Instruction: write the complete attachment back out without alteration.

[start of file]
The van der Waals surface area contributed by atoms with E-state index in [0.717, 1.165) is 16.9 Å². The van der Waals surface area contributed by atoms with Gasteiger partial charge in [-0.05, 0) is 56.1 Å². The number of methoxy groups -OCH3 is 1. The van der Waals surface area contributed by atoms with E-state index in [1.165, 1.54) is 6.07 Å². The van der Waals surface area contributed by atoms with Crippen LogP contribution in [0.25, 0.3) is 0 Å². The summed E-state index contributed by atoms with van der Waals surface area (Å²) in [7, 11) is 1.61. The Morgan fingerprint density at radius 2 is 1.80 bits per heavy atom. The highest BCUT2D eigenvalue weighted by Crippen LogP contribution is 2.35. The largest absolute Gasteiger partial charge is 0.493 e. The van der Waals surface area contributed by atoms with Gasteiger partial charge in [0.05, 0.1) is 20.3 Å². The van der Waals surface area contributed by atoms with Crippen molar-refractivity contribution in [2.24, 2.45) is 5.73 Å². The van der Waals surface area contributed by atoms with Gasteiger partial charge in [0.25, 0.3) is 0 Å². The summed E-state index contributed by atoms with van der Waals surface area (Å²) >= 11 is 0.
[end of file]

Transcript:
The van der Waals surface area contributed by atoms with E-state index in [0.717, 1.165) is 16.9 Å². The van der Waals surface area contributed by atoms with Gasteiger partial charge in [-0.05, 0) is 56.1 Å². The number of methoxy groups -OCH3 is 1. The van der Waals surface area contributed by atoms with E-state index in [1.165, 1.54) is 6.07 Å². The van der Waals surface area contributed by atoms with Crippen LogP contribution in [0.25, 0.3) is 0 Å². The summed E-state index contributed by atoms with van der Waals surface area (Å²) in [7, 11) is 1.61. The Morgan fingerprint density at radius 2 is 1.80 bits per heavy atom. The highest BCUT2D eigenvalue weighted by Crippen LogP contribution is 2.35. The largest absolute Gasteiger partial charge is 0.493 e. The van der Waals surface area contributed by atoms with Gasteiger partial charge in [0.05, 0.1) is 20.3 Å². The van der Waals surface area contributed by atoms with Crippen molar-refractivity contribution in [2.24, 2.45) is 5.73 Å². The van der Waals surface area contributed by atoms with Gasteiger partial charge in [0.25, 0.3) is 0 Å². The summed E-state index contributed by atoms with van der Waals surface area (Å²) >= 11 is 0.